China Stares Down the U.S. and South Korea
In an earlier post of mine (found HERE) I discussed that China was reluctant to take a stance on the sinking of the Cheonan. China has unofficially picked a side now as far as I am concerned. The United States and the U.S. Navy have announced that starting this Sunday through Wednesday joint operations between the U.S. and South Korea will be taking place. China has expressed its concern and has said that they are wary of a U.S. presence there. China has also just wrapped up a major naval operation in the same area just the other day and officials were quoted saying “the timing is not such a coincidence”.
The United States has brushed off China’s threats; mainly because they lack a sizable navy. The U.S. says the operations are to be a deterrent to the North Koreans as a major show of force. It’s not just small scale destroyers and a few rubber rafts either. The USS George Washington, a nuclear powered aircraft carrier, will also be taking part. Nearly 8,000 men, 20 ships and submarines will be active for the operations in the Sea of Japan.
The U.S. announced that further operations would be taking place including some on the other side of the Korean peninsula. The Yellow Sea is an area that China claims as a military operations zone. It is unclear which ships will take part in the Yellow Sea operations, but a big message to China would be to have the George Washington parked out back. As North Korea’s biggest ally, China both financially and militarily has expressed that it strongly objects to any foreign military operations in their zones. China’s operation “Warfare 2010″ was aimed at improving Chinese coastal defenses and response time to maritime threats.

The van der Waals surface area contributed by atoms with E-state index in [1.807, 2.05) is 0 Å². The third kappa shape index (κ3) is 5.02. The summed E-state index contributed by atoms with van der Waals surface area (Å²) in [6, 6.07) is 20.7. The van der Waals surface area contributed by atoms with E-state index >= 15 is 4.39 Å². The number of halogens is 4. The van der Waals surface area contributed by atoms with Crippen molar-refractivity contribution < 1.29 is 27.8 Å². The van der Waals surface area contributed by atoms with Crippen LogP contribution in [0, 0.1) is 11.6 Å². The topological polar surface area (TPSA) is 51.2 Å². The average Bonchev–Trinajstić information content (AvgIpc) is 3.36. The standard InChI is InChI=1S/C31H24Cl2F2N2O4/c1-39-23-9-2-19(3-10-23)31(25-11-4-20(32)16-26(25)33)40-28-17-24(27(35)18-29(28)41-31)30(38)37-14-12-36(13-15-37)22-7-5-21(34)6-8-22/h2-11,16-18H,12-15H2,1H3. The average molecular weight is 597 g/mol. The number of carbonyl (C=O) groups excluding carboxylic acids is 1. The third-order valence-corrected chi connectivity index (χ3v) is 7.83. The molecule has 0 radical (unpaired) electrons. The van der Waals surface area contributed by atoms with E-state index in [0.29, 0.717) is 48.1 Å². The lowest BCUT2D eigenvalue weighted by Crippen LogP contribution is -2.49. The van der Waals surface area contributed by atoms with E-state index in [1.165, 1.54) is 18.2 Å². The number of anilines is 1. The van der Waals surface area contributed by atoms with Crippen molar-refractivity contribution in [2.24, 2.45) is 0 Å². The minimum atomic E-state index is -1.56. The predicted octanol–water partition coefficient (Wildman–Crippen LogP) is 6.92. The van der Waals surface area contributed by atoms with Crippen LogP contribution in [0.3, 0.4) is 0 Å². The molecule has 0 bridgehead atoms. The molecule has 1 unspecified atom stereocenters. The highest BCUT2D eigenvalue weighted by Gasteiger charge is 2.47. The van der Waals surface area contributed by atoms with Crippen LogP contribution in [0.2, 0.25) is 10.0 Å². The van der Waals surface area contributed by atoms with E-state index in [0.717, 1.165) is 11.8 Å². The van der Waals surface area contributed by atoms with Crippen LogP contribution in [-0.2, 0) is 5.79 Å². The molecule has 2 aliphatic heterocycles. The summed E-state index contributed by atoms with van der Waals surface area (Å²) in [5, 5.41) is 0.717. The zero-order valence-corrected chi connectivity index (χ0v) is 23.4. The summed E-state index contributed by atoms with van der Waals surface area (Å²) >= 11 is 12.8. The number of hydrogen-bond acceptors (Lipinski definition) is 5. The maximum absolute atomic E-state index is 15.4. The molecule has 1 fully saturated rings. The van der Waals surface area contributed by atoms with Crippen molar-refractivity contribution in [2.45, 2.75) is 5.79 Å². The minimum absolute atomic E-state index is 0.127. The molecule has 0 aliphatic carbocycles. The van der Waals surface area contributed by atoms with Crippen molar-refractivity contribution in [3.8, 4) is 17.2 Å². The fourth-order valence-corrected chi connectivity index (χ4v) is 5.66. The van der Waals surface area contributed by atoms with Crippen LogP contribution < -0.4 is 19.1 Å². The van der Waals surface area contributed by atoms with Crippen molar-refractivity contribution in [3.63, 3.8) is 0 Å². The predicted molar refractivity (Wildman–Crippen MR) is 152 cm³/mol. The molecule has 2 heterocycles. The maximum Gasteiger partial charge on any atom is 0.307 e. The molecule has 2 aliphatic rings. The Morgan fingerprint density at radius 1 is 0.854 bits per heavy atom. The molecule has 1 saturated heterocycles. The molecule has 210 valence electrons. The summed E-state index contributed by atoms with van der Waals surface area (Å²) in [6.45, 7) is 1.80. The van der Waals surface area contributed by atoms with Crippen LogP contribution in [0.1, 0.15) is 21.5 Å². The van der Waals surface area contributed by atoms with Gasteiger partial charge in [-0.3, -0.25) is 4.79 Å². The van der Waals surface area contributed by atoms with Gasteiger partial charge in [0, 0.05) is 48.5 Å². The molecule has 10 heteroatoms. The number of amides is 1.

Geoff Morrell, the Pentagon press secretary traveling with Defense Secretary Robert M. Gates said “I don’t think it’s cause for concern” while he was in South Korea. China has refused to agree with the international community and the UN that North Korea was ultimately responsible for the sinking of the Cheonan, despite the evidence of a North Korean torpedo being used.
The Chinese have been beefing up their navy recently and have been exerting dominance in other regions. The Chinese Navy has been typically suited to coastal defense and defense of small ally’s however that seems to be over. The Chinese are looking to be able to venture out, and are currently building an aircraft carrier. The Chinese navy is even pushing into waters that are usually dominated by the United States. This new strategy is called “far sea defense”.
While China refuses to take a side verbally, their shady actions under the table send a strong message. It’s quite clear that China sides with North Korea, but is going to use this as a reason to bolster both defensive and offensive power. The Chinese navy is laughable when compared to that of the United States’ however it won’t be for long. I agree with the operations in response to the sinking, however I don’t feel we should push China’s buttons for long. Sometime in the future China’s going to have the option of boldly saying NO to the U.S. and we both know how the U.S. reacts when it’s told no.